Better Place Signs Contract In China

Bertel Schmitt
by Bertel Schmitt

Things have been a little quiet around Better Place and their battery switching solution. Everybody is waiting for their Denmark and Israel projects to finally take off. The promised land of EVs of course is China: A huge population, a large untapped car market, and a government that gets nervous when thinking about long and perilous supply lines of foreign oil. The Chinese government demands EVs from its automakers, and just about each had a prototype or more at the Shanghai Auto Show that had a plug and a cord. Just don’t ask when you can buy one.

Better Place now announced a strategic agreement with China Southern Power Grid Co. (CSG), the world’s eighth largest utility company. First step is to establish a battery switch station and joint education center in the southern city of Guangzhou before the end of the year, while a joint-venture partnership is being formalized. The Guangzhou city government will encourage local car manufacturers, such as Guangzhou Automobile Industry Group, to produce electric cars with switchable batteries.

China Southern Grid Chairman Zhao Jianguo believes that “the battery-switch model may become mainstream in China.”

At the “2011 International Forum on Electric Vehicle Pilot City an Industry Development” in Shanghai, an executive of a Shenzhen battery maker warned about fast charging. It should only by used in emergency situations, because it might kill the battery. Also, fast charging puts high demands on the grid. Better Place sees a trend towards battery switching and slow charging that is spearheaded by utility companies and the Chinese government, says Better Place spokesman John Proctor. At the conference, State Grid said they would build over 2,300 switching sites by 2015.

With the Better Place business model, you lease the battery and subscribe to a number of annual miles, just like in a cell phone plan.

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  • SCE to AUX SCE to AUX on Apr 28, 2011

    I wonder how well this works when the undercarriage is packed with snow, dirt, and saltwater from the winter roads. This company's idea has been a topic here before, and it's fraught with problematic details that need to be worked out.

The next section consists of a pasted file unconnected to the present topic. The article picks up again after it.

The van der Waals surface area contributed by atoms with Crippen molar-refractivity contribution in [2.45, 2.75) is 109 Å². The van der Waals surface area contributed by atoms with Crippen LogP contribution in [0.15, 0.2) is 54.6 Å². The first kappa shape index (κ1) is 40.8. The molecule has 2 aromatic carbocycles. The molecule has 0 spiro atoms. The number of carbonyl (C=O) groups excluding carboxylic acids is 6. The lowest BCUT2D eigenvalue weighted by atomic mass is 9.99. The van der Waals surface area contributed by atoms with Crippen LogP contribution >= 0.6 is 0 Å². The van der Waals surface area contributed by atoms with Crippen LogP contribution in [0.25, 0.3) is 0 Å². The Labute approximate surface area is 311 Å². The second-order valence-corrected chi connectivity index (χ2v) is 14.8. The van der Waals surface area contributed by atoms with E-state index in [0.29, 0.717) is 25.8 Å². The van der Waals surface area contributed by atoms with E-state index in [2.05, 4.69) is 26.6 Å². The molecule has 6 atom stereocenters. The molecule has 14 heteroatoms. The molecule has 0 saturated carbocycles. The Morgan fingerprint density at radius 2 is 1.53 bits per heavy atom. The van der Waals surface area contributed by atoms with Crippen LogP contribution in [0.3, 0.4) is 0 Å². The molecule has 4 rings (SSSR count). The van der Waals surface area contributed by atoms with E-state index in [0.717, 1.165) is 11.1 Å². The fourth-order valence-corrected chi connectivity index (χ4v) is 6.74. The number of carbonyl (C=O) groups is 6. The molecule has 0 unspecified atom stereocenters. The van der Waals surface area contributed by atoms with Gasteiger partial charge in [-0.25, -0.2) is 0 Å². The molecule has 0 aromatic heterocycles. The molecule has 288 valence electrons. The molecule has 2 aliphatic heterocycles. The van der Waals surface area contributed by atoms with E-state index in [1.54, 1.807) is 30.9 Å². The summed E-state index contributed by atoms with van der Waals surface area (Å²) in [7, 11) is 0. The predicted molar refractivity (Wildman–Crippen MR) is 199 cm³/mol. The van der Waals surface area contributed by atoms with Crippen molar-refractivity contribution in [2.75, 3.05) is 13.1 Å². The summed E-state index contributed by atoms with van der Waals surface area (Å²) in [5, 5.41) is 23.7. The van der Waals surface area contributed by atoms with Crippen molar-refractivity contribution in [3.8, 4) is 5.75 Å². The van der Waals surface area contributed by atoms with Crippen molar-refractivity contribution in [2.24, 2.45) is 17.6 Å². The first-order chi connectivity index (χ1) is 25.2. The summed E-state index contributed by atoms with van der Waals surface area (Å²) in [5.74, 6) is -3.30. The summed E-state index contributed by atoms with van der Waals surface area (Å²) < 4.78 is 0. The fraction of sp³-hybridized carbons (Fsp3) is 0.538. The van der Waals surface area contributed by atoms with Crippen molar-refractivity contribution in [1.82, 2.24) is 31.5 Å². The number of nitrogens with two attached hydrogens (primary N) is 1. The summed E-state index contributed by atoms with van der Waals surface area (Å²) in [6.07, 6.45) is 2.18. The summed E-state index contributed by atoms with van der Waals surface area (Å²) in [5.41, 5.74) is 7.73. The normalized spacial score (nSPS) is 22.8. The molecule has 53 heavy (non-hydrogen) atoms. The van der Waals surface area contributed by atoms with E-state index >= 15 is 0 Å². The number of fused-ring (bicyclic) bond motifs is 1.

• Skierpage Skierpage on Sep 24, 2011

    Since some BP fanboy or PR flack used your article as a Wikipedia citation, please note this correction: "State Grid plans to build 2,351 electric-charging and battery-swap stations with 220,000 charging poles". But they did NOT say how may would be battery-swap stations; instead the director of the State Grid smart grid research center commented "The construction of a large-scale charging station costs 20 to 30 million yuan ($3.05-4.57 million) and a small-scale one costs less than 10 million yuan, but it costs more than 100 million yuan to build a battery-swap station."

  • Tassos those 90s pathetic orange pixels are inexcusably lame in a 2010.The interior is filled with Grey Rubbermaid plastic and the tiny sliver of real or fake wood is an utterly pathetic attempt to pretend it's upscale (don't even THINK of "Luxury")Merc SLs with similar metal retractable roofs look so much better inside and out.Regardless of what you paid for this way undepowered near-luxury pretend-sports car, you would have done so much better with a PORSCHE BOXSTER...
  • Dukeisduke That's a cool picture (the one under the bridge) - where was it taken? Google Image Search doesn't turn up any matches.
  • Dukeisduke Okay, yeah, they should fix this, but, "URGENT: DO NOT DRIVE THIS VEHICLE"? I think we're reaching Peak Idiocracy.
  • Lou_BC This offer reminds me of those plans where you get something free but if you fail to cancel prior to the expiry of the "Free" plan you end up on the hook for a lengthy contract. Tesla wants to attract people to their electrical company. It's smart. Make money selling the car, make money with subscription services on the car, and make money selling the fuel to power the car at home and at charging stations.
  • Kwik_Shift Fossil fuels making your electricity. Ironic.